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I'm looking for a more efficient algorithm for the following problem:

The input of the algorithm is a text file and two non-negative integer numbers - the number of headers and the number of tails.

Execution of the algorithm should provide two output files. Output file 1 should have all the header lines followed by the tail lines. Output file 2 should have all the lines between the headers and the tails - if there is any.

e.g.:

Input file content:

1
2
3

Number of headers: 1 Number of tails: 1

Then after the execution the expected content of the outptut file 1 is

1
3

while the content of output file 2 is

2

One solution reads the input file once, and after finding the header lines (and writing those to output file 1), in a fixed size (size of tails) of queue data structure maintains the possible tail lines. When reading a new line it puts it into the queue. If the queue would be full then it removes the first line from the queue and writes it to output file 2. If it reached the EOF, it writes the content of the queue into the output file 1.

This implementation has an efficient time complexity, but the space complexity is based on the number of tails. If the number of tails is large it can end up reading a large file into the memory.

To avoid this I thought about another algorithm which reads the input file twice. First it counts the number of lines. And in the second iteration based on the number of lines, it can figure out where the tail lines are starting. With this we can avoid reading a large file which perhaps would not fit into the memory.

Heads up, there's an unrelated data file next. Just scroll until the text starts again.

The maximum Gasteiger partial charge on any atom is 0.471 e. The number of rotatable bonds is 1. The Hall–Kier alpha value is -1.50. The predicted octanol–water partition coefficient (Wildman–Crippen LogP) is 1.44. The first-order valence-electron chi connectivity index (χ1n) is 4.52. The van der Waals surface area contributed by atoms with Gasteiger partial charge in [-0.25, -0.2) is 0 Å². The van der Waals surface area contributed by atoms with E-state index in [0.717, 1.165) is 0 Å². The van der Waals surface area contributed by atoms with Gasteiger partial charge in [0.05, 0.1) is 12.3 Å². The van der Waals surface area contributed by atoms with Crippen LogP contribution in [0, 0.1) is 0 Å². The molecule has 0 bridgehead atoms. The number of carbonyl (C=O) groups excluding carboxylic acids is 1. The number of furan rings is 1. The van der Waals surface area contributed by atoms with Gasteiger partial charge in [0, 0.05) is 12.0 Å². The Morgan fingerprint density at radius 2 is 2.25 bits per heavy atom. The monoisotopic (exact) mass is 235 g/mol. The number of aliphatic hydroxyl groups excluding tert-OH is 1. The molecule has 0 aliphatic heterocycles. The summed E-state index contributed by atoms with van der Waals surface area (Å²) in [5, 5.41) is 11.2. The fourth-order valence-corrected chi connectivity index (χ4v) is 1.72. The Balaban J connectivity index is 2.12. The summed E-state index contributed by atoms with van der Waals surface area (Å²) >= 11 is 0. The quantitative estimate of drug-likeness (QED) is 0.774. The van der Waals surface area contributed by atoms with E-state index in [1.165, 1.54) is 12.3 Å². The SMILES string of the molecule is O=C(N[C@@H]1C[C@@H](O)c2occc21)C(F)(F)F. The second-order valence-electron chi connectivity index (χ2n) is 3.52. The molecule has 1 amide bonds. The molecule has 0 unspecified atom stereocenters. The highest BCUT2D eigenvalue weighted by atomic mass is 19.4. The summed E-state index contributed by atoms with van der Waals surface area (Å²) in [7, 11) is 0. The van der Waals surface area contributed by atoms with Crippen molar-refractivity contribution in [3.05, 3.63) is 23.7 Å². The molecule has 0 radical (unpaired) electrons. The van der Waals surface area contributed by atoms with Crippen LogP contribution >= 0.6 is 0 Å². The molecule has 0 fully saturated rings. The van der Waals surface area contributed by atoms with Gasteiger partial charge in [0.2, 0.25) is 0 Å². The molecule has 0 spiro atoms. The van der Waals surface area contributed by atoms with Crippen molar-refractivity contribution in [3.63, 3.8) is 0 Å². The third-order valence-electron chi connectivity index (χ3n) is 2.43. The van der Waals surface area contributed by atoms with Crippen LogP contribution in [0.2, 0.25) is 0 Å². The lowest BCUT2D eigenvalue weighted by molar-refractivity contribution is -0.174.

Is there any algorithm which could be used to iterate through the input file only once, but at the same time avoid filling up the memory with a large file?

(I'm using Java for the implementation with BufferedReader and simple text file)

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    You can scan the file in reverse to identify the start of the tail section and then do a regular forward pass, that should be significantly faster than reading the entire file twice.
    – casablanca
    Oct 20, 2021 at 9:54

1 Answer 1

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The head lines are essentially a non-problem, so I don't see a need to discuss it.

If you want your program to be able to handle streaming data, there's no way around buffering. But if you only want to be able to read true files, you can position to the end minus some buffer size, and read a buffer to count line endings in the buffer. If there are not sufficient lines in the buffer, read more buffers until you found the required number of lines. This can be done in linear time with constant memory.

You should also think about whether the requirements are reasonable. A number of tail lines that would cause memory problems with your simple buffering algorithm is probably nonsense anyway.

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